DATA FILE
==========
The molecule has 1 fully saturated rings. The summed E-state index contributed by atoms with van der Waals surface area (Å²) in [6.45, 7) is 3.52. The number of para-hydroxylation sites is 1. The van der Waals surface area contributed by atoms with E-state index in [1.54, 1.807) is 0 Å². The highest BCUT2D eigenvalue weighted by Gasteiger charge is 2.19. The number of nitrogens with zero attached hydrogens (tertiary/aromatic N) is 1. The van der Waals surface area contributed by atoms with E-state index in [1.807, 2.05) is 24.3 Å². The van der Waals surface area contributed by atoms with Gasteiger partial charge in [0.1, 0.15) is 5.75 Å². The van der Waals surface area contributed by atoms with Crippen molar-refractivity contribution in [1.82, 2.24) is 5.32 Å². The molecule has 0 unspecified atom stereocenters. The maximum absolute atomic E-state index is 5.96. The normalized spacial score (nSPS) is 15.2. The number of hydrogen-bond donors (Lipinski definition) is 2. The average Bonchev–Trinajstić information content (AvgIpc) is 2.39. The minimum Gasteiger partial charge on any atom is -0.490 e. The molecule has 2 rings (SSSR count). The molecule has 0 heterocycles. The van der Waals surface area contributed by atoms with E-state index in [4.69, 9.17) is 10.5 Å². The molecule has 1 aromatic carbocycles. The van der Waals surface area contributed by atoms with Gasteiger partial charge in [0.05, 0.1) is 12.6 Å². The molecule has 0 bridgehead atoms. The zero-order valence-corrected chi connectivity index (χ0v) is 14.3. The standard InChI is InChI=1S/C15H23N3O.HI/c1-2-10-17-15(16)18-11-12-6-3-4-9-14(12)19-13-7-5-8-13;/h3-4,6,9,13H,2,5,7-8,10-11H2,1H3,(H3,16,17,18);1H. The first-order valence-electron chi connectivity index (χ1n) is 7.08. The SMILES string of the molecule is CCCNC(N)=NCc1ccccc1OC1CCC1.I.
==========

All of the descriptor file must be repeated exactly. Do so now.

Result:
The molecule has 1 fully saturated rings. The summed E-state index contributed by atoms with van der Waals surface area (Å²) in [6.45, 7) is 3.52. The number of para-hydroxylation sites is 1. The van der Waals surface area contributed by atoms with E-state index in [1.54, 1.807) is 0 Å². The highest BCUT2D eigenvalue weighted by Gasteiger charge is 2.19. The number of nitrogens with zero attached hydrogens (tertiary/aromatic N) is 1. The van der Waals surface area contributed by atoms with E-state index in [1.807, 2.05) is 24.3 Å². The van der Waals surface area contributed by atoms with Gasteiger partial charge in [0.1, 0.15) is 5.75 Å². The van der Waals surface area contributed by atoms with Crippen molar-refractivity contribution in [1.82, 2.24) is 5.32 Å². The molecule has 0 unspecified atom stereocenters. The maximum absolute atomic E-state index is 5.96. The normalized spacial score (nSPS) is 15.2. The number of hydrogen-bond donors (Lipinski definition) is 2. The average Bonchev–Trinajstić information content (AvgIpc) is 2.39. The minimum Gasteiger partial charge on any atom is -0.490 e. The molecule has 2 rings (SSSR count). The molecule has 0 heterocycles. The van der Waals surface area contributed by atoms with E-state index in [4.69, 9.17) is 10.5 Å². The molecule has 1 aromatic carbocycles. The van der Waals surface area contributed by atoms with Gasteiger partial charge in [0.05, 0.1) is 12.6 Å². The molecule has 0 bridgehead atoms. The zero-order valence-corrected chi connectivity index (χ0v) is 14.3. The standard InChI is InChI=1S/C15H23N3O.HI/c1-2-10-17-15(16)18-11-12-6-3-4-9-14(12)19-13-7-5-8-13;/h3-4,6,9,13H,2,5,7-8,10-11H2,1H3,(H3,16,17,18);1H. The first-order valence-electron chi connectivity index (χ1n) is 7.08. The SMILES string of the molecule is CCCNC(N)=NCc1ccccc1OC1CCC1.I.